Forgive me if this seems like an asinine question, and please feel free to be as pedantic as possible if answering. I'm working on data modeling a piece of software and it's relevant to my data structure design. I appreciate any insight that can be offered.

I am of the opinion that the charge(s) must exist before an arrest is made, i.e. one must be charged (by the police, or by another agency with the authority to make arrests) with something before they can be arrested, i.e. one is arrested on charges. I also realize that the charges can and do sometimes change (or disappear, for that matter) after the arrest, but for my purposes that is irrelevant. I am strictly concerned with the circumstances leading to an arrest and jail.

The question also extends to summons and warrants. Charges must exist before one can be summoned or a warrant for the arrest issued.

Am I looking at this the right way?

Thanks in advance to anyone willing to take a few minutes to help me sort this out.

  • Try watching any police drama set in the UK or the US. When making an arrest the cop always says "You are under arrest on suspicion of ...". Then later in the episode the arrested guy's lawyer says to the police something like "As you know, you can only hold him without charges for 3 days". So arrest definitely comes before charges. And a warrant normally comes before charges too: the police arrest someone on suspicion of something, get a warrant to go into their house and gather evidence, and then they have enough evidence to actually charge the person.
    – AndyT
    Commented Nov 10, 2017 at 11:24
  • @AndyT in the US they tend to say "under arrest for ...."
    – phoog
    Commented Nov 10, 2017 at 14:30
  • @phoog - Hmm. My comment must only apply to the UK then. My memory must have conflated all the cop shows (both real action and dramas) from the UK and the US.
    – AndyT
    Commented Nov 10, 2017 at 14:40
  • 1
    @AndyT not sure how the UK does it, but in the U.S. you can definitely be indicted before your arrest.
    – cpast
    Commented Nov 10, 2017 at 15:01
  • (US) If there's an arrest warrant, then i'm pretty sure that means charges have been filed. You can't get an arrest warrant "just because". :)
    – cHao
    Commented Nov 10, 2017 at 15:02

3 Answers 3


It can go either way. If detectives have been working to build a big conspiracy case against you, they might get charges filed before they roll up to arrest you. If a cop catches you mugging someone, they'll arrest you on the spot and charge you later.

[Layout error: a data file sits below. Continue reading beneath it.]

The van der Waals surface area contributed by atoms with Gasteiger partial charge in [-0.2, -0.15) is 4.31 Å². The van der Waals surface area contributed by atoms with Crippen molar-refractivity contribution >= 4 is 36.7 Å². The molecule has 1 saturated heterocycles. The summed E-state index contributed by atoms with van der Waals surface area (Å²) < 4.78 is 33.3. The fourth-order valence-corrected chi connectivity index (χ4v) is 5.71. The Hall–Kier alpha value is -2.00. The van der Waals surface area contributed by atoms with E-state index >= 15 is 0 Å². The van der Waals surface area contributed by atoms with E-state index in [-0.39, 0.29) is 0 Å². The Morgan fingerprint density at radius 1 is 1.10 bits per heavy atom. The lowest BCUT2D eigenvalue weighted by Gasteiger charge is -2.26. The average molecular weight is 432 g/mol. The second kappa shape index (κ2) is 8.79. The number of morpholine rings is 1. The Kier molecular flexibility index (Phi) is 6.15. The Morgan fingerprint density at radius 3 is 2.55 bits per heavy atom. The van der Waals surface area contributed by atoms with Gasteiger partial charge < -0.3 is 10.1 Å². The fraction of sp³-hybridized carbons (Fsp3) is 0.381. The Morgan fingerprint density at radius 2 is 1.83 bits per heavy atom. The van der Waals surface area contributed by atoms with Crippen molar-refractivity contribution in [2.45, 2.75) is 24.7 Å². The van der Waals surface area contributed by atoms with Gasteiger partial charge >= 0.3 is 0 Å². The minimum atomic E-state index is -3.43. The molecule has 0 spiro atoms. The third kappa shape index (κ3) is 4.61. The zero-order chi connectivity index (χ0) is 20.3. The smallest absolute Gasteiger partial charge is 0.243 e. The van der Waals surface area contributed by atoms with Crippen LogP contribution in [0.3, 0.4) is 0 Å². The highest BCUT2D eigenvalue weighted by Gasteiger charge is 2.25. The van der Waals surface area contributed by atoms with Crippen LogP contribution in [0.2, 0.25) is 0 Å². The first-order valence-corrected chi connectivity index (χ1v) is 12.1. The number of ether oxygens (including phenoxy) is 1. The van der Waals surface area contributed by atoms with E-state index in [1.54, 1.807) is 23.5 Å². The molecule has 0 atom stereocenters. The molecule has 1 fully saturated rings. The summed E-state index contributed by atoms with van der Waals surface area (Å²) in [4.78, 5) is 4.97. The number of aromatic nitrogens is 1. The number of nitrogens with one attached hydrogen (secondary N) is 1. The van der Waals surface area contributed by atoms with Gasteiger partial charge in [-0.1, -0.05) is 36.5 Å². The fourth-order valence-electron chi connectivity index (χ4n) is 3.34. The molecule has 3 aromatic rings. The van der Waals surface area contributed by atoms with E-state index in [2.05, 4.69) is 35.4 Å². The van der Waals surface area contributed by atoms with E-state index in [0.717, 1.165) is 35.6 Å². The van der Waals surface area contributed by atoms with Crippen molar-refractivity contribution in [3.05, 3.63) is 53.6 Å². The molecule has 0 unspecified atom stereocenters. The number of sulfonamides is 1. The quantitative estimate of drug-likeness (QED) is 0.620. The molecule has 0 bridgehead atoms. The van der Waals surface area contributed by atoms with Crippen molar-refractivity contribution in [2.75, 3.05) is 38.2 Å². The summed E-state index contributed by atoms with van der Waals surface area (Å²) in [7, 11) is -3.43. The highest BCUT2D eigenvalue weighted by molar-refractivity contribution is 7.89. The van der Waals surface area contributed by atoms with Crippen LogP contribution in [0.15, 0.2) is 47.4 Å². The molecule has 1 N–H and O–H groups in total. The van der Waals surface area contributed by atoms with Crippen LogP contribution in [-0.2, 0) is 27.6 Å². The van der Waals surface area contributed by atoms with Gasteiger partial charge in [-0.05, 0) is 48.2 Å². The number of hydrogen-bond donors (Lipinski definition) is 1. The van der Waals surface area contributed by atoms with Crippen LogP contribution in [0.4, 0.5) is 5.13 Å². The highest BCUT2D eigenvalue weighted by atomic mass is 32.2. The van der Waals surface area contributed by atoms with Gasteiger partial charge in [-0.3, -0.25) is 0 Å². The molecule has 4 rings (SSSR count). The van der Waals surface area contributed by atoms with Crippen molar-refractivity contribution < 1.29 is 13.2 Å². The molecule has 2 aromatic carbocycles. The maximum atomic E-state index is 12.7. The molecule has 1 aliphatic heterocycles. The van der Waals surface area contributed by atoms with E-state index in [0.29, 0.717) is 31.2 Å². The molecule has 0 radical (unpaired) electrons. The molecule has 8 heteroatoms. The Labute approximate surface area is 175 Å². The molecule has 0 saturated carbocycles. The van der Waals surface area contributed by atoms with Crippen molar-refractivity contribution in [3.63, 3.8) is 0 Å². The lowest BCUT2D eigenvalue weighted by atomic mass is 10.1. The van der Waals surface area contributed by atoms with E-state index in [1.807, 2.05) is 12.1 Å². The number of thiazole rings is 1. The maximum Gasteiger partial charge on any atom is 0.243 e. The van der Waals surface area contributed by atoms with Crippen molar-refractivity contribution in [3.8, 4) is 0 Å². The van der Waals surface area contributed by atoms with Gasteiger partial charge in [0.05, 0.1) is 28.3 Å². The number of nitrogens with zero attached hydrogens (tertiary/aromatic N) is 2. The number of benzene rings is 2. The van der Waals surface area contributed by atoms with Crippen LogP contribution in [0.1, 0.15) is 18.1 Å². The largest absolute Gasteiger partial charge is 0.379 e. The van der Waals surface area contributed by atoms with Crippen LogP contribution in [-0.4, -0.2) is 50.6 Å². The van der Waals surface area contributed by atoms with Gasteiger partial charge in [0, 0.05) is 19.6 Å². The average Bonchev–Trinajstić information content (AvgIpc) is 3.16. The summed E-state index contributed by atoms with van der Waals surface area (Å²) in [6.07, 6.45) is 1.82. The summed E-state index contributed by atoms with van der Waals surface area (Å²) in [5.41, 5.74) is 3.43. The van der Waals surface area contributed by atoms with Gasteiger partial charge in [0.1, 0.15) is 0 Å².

Different jurisdictions have different rules on this, as well as different concepts such as "detained without charge" and "assisting the police with their enquiries". However, just to give one example, in England and Wales s.24 of the Police and Criminal Evidence Act explicitly permits arrest without warrant (and hence without charges) in some circumstances. Habeas corpus restricts the right to detention without charge: in Britain the police usually have 24 hours after arrest to either charge you (with the consent of the CPS) or release you without charge, in which case the arrest need not be revealed on employment applications, for example.


Incorrect. A warrant may be issued for a search of your apartment based on reasonable suspicion by the police that a crime has been taking place there. This could be, for example, from their observing you and an informant they believe to be giving them proper information.

They take that info to the judge and the judge approves the warrant. They come, they search, they find all of the drugs, and then arrest you. You have not been charged with a single thing yet. In fact, depending on the timing (weekend?), you may be released and have to report back or you may be detained until your arraignment which occurs before a judge. At the arraignment is when you are charged.

  • I just now saw your comment limiting your question to arrest warrants, but that doesn’t change the answer. You may have a warrant out for your arrest while not having been charged with anything. You’ll be charged once you are brought before the court.
    – A.fm.
    Commented Nov 11, 2017 at 11:31

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